ImpactAlpha, May 24 – The Ford Foundation liked the “quality jobs” focus of Two Sigma Impact, the private equity manager that last month raised $677 million to invest in “human capital-centric businesses where employees are critical to the delivery of a service or product.”
Ford has been an advocate for broad-based worker ownership as part of a larger quality-jobs toolkit. At the time of the raise, Two Sigma confirmed to ImpactAlpha that worker ownership is not currently part of the Two Sigma Impact strategy.
“Warren may learn over time that he could actually enhance the firm’s and the fund’s profitability, and the returns generated for limited partners, by including an employee-ownership component,” Ford’s Roy Swan told ImpactAlpha in an interview.
“If limited partners begin to communicate and convey the belief that an employee-ownership element of the investment strategy is important, that can be an influence on general partners’ thinking,” he explained.
Swan manages the $1 billion “mission investments” carveout from Ford’s $16 billion endowment. Quality jobs is one of a handful of key investment areas, along with affordable housing, diverse fund managers, financial inclusion and health tech.
But only one of the four funds in Ford’s quality jobs portfolio, Apis & Heritage Capital Partners, deploys worker ownership as part of their investment strategies.
Washington, D.C.-based Apis & Heritage helps small and mid-sized businesses with large workforces of color transition to employee ownership (see, “Black and brown employee ownership for the post-COVID economy“). Apis & Heritage argues that employee-led buyouts, or ELBOs, boost revenues, retention and employee incomes and are a critical tool in fighting inequality.
“We see employee ownership as a form of stakeholder capitalism that, when properly implemented, helps everyone,” Swan said. “We love ‘everybody wins’ scenarios.” (Disclosure: Ford Foundation has been a sponsor of ImpactAlpha.)
Next big thing
Swan first thought about employee ownership through his father’s experience of labor-management tensions as an assembly line worker at General Motors. “I thought, ‘Wouldn’t it be great if there was some kind of linking of the arms where everyone was on the same page?” He read the philosophy of Louis Kelso, the father of the employee stock ownership plan, and German models of “codetermination.”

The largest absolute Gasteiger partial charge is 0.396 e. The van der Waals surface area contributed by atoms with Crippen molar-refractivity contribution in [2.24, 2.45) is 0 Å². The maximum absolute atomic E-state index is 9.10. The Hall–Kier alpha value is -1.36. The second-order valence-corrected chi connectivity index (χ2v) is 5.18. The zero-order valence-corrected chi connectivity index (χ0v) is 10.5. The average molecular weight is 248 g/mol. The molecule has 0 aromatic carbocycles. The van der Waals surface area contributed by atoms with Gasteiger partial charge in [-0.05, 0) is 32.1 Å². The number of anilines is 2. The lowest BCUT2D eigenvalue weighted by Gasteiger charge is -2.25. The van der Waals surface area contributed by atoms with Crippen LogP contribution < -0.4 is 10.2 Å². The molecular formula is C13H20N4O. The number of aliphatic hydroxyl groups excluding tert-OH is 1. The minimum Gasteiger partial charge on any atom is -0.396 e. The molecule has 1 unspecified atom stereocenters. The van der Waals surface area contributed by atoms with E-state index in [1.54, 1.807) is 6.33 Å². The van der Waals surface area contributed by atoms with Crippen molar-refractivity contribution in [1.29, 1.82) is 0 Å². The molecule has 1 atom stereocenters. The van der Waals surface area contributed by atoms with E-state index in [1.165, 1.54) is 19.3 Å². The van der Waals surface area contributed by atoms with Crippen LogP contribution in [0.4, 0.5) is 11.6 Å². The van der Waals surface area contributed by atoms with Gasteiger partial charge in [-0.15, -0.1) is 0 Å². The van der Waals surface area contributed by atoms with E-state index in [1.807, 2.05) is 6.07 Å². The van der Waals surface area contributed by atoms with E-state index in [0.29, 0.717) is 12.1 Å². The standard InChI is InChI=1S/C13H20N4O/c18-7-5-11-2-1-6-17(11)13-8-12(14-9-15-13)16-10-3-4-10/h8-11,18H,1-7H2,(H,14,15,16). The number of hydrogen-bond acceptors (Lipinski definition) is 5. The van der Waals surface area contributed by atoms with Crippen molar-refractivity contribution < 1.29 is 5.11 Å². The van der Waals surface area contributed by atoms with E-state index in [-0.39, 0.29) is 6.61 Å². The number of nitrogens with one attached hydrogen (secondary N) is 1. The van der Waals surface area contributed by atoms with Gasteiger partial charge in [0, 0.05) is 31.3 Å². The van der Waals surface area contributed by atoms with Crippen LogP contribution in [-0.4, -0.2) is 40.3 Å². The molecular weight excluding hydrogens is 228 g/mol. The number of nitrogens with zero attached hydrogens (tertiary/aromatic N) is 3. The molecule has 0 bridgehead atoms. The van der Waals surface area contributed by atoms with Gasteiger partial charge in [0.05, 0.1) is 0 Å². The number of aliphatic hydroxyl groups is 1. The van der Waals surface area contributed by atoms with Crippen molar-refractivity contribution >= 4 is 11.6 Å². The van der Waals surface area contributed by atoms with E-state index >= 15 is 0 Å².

“So I’ve been thinking about this, I guess, it’s almost 40 years now,” Swan says. “It’s a very basic concept that has become more important as industrialization and the technology revolution has created wider gaps between capital and labor.”
In the face of wealth inequality, layoffs, offshoring, the decline of labor unions, right to work laws and other erosions of worker power, he said, “worker ownership creates an opportunity for the democratization of capitalism, so that more people can participate in the full benefits of capitalism.”
Ford was one of the first outside contributors to Ownership Works, the nonprofit private-equity industry vehicle launched by KKR’s Pete Stavros (hear Stavros on ImpactAlpha’s podcast, “This private-equity giant has distributed more than $500 million – to hourly employees”). TPG, Apollo and dozens of other private equity investors joined KKR in pledging to give equity shares to employees at some portfolio firms with the goal of creating $20 billion in wealth for low- and moderate-income workers over the next decade. Critics have questioned the extent of employees’ ownership and the size of their stakes.